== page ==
|If you right click my photos and select "open in new tab" you can see them in their original size which looks much better.|
Going to another country is definitely a learning experience for many reasons. Not just because of the trip either. You learn a lot about yourself in the process too. For instance, I learned that I am much more of a Southerner than I thought. If you are from the U.S. you have probably heard of "Southern hospitality." I never believed much in that, I just figured it was on a case by case basis and my case was not one of them. But when I was living in my share house in Japan I always wanted to show good hospitality to my roommates around me as if they were guests. I don't know what it was. I always wanted to cook for them, or share things with them, or just include them in any activity I was participating in. It was like an automatic reflex that I couldn't shake. On one of my last days I cooked stuffed bell peppers for my share mates and it just hit me that southern hospitality seems to run in the blood and I was no exception to the rule. I don't know, it's hard to explain but that's the way I felt.
Oddly enough you also learn a lot about your country while being abroad. You learn how that country views yours, what they like, what they don't, where the popular spots for foreigners to visit are (spoiler: it's LA and New York) and much more. It's like crossing the street and looking at your house from your neighbors point of view. It's a different perspective... seriously try it. Getting that point of view opens your eyes to your home country in a way.
Sort of on that same point, you also learn a whole lot about your culture. Especially if you go to Asia. I really don't think there is a more contrary culture to ours on this planet than Asian cultures. It's not something you can really explain in a single blog post, but it's something that makes you view your culture differently. At the risk of sounding like a cynic, it makes you really hate a lot of things about your culture. Especially when comparing it to Japanese culture. Now don't get me wrong, Japanese culture has it's downsides as well and no one is perfect. But there are a lot of things I like about the Japanese.
For instance, McDonald's. When was the last time you have gone into a McDonald's and the cashier is bright and smiling, the place is perfectly spotless, the cooks run when the frier beeps, and if more than two people line up someone from the back drops what they are doing and grabs an open cash register? When was the last time you stood in line for 2 minutes or less on a busy day at the grocery store? How about being led to where you need to go by a complete stranger without even asking? All of this stuff and more is completely normal for Japan. So normal in fact that this stuff goes basically unnoticed as being courteous or good service. My first 2 days back in the U.S. I got rude service from multiple cashiers, stood in a line for countless minutes at Wal-Mart, and witnessed a guy yelling and cussing at a store clerk because he didn't have enough money on his bank card for something he wanted. To me that paints a bit of a picture in my mind about our cultures flaws. Again, don't get me wrong, Japanese culture has many flaws. I can't deny them, and some of them stem from their mentality to constantly please.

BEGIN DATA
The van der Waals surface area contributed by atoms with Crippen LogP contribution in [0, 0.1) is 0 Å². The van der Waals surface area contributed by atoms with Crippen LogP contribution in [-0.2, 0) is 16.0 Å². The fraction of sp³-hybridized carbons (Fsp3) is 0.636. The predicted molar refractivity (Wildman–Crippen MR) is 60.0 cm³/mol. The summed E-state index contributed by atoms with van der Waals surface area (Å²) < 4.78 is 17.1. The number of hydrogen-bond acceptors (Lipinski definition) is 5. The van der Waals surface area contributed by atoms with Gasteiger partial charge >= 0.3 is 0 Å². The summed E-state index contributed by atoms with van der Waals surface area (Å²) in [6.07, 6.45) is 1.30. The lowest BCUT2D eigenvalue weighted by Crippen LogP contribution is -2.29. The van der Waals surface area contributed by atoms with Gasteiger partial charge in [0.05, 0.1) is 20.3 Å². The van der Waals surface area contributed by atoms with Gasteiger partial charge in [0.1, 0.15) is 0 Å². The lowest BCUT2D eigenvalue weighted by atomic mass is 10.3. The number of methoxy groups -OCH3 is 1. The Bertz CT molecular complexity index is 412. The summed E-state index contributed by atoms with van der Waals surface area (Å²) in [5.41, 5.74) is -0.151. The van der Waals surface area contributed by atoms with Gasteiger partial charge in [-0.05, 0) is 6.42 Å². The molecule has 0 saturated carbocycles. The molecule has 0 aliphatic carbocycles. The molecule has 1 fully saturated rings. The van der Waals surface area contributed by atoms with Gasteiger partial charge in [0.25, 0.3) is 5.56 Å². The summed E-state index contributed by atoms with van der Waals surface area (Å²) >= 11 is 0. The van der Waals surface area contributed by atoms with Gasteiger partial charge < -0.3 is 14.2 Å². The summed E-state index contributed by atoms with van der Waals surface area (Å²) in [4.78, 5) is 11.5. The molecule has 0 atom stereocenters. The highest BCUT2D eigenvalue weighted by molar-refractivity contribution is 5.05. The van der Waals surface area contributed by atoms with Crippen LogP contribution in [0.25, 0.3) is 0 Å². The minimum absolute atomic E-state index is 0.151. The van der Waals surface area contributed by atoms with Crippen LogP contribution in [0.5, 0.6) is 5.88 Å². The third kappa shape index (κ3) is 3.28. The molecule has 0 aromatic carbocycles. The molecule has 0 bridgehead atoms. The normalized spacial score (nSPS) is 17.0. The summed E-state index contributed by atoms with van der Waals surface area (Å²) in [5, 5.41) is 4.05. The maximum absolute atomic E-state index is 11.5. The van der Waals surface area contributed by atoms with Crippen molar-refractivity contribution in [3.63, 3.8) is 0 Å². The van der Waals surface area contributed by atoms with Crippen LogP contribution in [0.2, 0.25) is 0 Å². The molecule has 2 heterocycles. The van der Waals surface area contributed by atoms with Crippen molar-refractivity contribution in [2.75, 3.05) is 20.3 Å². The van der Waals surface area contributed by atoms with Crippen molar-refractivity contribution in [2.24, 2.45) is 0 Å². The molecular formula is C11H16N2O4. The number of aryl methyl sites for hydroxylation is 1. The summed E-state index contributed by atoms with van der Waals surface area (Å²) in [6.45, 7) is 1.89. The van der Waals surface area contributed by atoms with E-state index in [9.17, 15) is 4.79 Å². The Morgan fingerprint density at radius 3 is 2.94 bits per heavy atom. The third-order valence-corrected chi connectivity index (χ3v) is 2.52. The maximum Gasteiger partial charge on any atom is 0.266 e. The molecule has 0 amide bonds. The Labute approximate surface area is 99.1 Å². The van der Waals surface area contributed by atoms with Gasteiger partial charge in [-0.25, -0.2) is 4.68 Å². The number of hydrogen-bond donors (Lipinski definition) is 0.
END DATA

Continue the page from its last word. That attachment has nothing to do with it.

With my cynical talk out of the way, I really did miss the U.S. The minute I saw U.S. soil from the plane, I couldn't help but smile. That very soil is the soil I played in as a child and for all it's flaws, this country is where I am from and one that I love. That's really something else you learn while abroad. Simply how much you love your home country. It doesn't mean that you will have to live there forever. But it makes you appreciate all it has to offer you.
I already miss Japan though. I really loved that place, I loved their traditions, their women of course, and their way of thinking. It just makes sense to me. I think many foreigners have a hard time adjusting to their mind set, and I can honestly say it's a bit hard at some points, but it just clicks. There are so many things they do and say that just make you think, "Why the hell don't we do it like that in the U.S.?" That country has a certain appeal for me that I can't place my finger on, but is strong enough to call to me like the scent of a breakfast that smells so good it wakes you up from a dead sleep. The place is amazing I can't stress that enough. You have to see it for yourself.
As far as the trip itself goes though, for many reasons it was a horrible experience. It really had nothing to do with Japan. It would have been the same if I had gone to Bangladesh, Mexico, or the next town over. My trip just sucked horribly.
However, there was one thing I was hoping for from my trip and it was something happened by complete accident. You see, I went to Japan with three cameras. My Nikon J1 to record my blogs, my Nikon D5000 for still photos, and my Honeywell Pentax 35mm film camera with ONE roll of film. The challenge I set for myself was to take that one roll of film and capture at least one moment that I was completely proud of. I will show you in another post that photo and I will tell you the story behind it as well.
Seriously though, if you get nothing from my blog at all, I hope you understand that travel is important. This is our world, all of ours. Yours, mine, your neighbors, your dog's... It's everyone's world. So get out there and see what your world has to offer you. If you need a suggestion on where to start, I suggest Japan. If nothing else go for the food!